Copyright © Houghton Mifflin Company. All rights reserved. 3 | 1 States of Matter.

Download Copyright © Houghton Mifflin Company. All rights reserved. 3 | 1 States of Matter.

Post on 21-Dec-2015

213 views

Category:

Documents

1 download

TRANSCRIPT

<ul><li> Slide 1 </li> <li> Copyright Houghton Mifflin Company. All rights reserved. 3 | 1 States of Matter </li> <li> Slide 2 </li> <li> Copyright Houghton Mifflin Company. All rights reserved. 3 | 2 Some definitions Matter: has mass and volume Chemistry is the study of matter The properties of different types of matter The way matter changes and behaves when influenced by other matter and/or energy </li> <li> Slide 3 </li> <li> Copyright Houghton Mifflin Company. All rights reserved. 3 | 3 Properties of Matter Physical Properties: the inherent characteristics of matter that are directly observable. Color Melting point Boiling point Chemical Properties: the characteristics of matter that allow it to form new substances Alcohol ignites in a flame. Wood is burned in a fireplace. </li> <li> Slide 4 </li> <li> Copyright Houghton Mifflin Company. All rights reserved. 3 | 4 Classify each of the following as a physical or chemical property: Ethyl alcohol boiling at 78C. Hardness of a diamond. Sugar fermenting to form ethyl alcohol. </li> <li> Slide 5 </li> <li> Copyright Houghton Mifflin Company. All rights reserved. 3 | 5 Changes in Matter Physical changes: changes to matter that do not result in a change the inherent make-up of the substance State changes: boiling, melting, condensing Chemical changes: changes that involve a change in the fundamental components of the substance Chemical reactions: Reactants Products e.g. propane + oxygen carbon dioxide + water </li> <li> Slide 6 </li> <li> Copyright Houghton Mifflin Company. All rights reserved. 3 | 6 Classify each of the following as a physical or chemical change: Iron metal melting Iron combining with oxygen to form rust Sugar fermenting to form ethyl alcohol </li> <li> Slide 7 </li> <li> Copyright Houghton Mifflin Company. All rights reserved. 3 | 7 Elements and Compounds Elements: substances that cannot be broken down into simpler substances by chemical reactions Most substances are chemical combinations of elements. These combinations are called compounds. Compounds are made of elements. Compounds can be broken down into elements. </li> <li> Slide 8 </li> <li> Copyright Houghton Mifflin Company. All rights reserved. 3 | 8 Classification of Matter Homogeneous: uniform composition throughout Pure substances Solutions (homogeneous mixtures) Heterogeneous: non-uniform; contains regions with different properties than other regions </li> <li> Slide 9 </li> <li> Copyright Houghton Mifflin Company. All rights reserved. 3 | 9 Pure Substances Pure substances All samples have the same physical and chemical properties. Constant composition: All samples have the same composition. Homogeneous </li> <li> Slide 10 </li> <li> Copyright Houghton Mifflin Company. All rights reserved. 3 | 10 Mixtures Different samples may show different properties. Variable composition. Homogeneous or heterogeneous. Separate into components based on physical properties All mixtures are made of pure substances. </li> <li> Slide 11 </li> <li> Copyright Houghton Mifflin Company. All rights reserved. 3 | 11 Solutions A solution is a homogeneous mixture. Phase can be gaseous, liquid, or solid. </li> <li> Slide 12 </li> <li> Copyright Houghton Mifflin Company. All rights reserved. 3 | 12 Identity each of the following as a pure substance, homogeneous mixture, or heterogeneous mixture. Gasoline A stream with gravel on the bottom Copper metal </li> <li> Slide 13 </li> <li> Copyright Houghton Mifflin Company. All rights reserved. 3 | 13 Gas Chromatogram of Unleaded Gasoline </li> <li> Slide 14 </li> <li> Copyright Houghton Mifflin Company. All rights reserved. 3 | 14 Separation of a Mixture </li> <li> Slide 15 </li> <li> Copyright Houghton Mifflin Company. All rights reserved. 3 | 15 The organization of matter (Figure 3.10) </li> </ul>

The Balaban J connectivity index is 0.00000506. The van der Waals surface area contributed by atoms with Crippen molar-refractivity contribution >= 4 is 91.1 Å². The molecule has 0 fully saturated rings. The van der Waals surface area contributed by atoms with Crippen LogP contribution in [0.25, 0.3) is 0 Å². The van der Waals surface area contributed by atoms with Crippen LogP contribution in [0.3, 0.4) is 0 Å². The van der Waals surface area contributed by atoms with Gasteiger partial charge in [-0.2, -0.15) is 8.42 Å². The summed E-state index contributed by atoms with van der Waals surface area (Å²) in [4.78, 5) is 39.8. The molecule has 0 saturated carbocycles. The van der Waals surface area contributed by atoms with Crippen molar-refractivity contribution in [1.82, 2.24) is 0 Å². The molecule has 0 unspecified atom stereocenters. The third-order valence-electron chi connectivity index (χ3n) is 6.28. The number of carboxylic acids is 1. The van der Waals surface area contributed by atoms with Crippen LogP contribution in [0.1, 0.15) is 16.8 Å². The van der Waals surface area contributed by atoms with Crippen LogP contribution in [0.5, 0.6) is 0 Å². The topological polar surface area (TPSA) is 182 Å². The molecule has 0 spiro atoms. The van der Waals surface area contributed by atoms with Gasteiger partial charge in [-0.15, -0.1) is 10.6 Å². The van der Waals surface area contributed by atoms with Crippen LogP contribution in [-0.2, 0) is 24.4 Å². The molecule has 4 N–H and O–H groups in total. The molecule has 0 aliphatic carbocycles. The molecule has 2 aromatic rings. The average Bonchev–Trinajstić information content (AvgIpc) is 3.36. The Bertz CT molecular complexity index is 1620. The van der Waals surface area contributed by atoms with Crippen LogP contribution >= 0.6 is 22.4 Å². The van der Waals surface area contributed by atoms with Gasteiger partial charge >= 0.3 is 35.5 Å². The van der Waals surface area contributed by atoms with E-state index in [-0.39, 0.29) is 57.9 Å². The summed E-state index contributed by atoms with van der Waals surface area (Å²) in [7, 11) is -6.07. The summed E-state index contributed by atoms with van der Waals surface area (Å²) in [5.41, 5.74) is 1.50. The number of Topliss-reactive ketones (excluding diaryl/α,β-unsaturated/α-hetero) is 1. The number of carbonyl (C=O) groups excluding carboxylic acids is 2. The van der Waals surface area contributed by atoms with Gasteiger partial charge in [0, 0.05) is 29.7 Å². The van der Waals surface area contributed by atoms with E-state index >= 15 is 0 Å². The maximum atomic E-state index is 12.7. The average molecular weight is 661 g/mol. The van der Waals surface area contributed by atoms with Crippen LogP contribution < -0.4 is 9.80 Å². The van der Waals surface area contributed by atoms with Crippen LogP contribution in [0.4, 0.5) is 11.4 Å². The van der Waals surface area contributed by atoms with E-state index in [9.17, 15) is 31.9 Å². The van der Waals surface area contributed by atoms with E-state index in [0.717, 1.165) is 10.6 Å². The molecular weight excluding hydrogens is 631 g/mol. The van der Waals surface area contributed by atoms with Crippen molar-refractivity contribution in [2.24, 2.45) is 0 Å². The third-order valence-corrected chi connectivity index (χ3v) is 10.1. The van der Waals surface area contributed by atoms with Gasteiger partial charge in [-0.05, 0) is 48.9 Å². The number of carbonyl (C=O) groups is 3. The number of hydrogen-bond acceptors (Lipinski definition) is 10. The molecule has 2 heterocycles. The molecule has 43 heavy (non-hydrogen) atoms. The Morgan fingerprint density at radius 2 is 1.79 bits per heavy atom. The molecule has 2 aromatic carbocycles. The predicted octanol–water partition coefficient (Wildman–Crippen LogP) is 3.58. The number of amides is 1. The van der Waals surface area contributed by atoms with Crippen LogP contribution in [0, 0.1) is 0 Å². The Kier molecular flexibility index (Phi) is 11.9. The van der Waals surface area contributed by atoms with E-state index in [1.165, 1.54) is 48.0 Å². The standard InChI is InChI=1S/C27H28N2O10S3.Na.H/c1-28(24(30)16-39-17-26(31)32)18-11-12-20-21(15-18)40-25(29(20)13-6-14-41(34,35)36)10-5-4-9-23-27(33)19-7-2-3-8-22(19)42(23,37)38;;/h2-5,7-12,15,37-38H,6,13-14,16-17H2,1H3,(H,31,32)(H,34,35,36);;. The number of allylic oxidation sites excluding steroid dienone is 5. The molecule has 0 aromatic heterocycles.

Recommended

View more >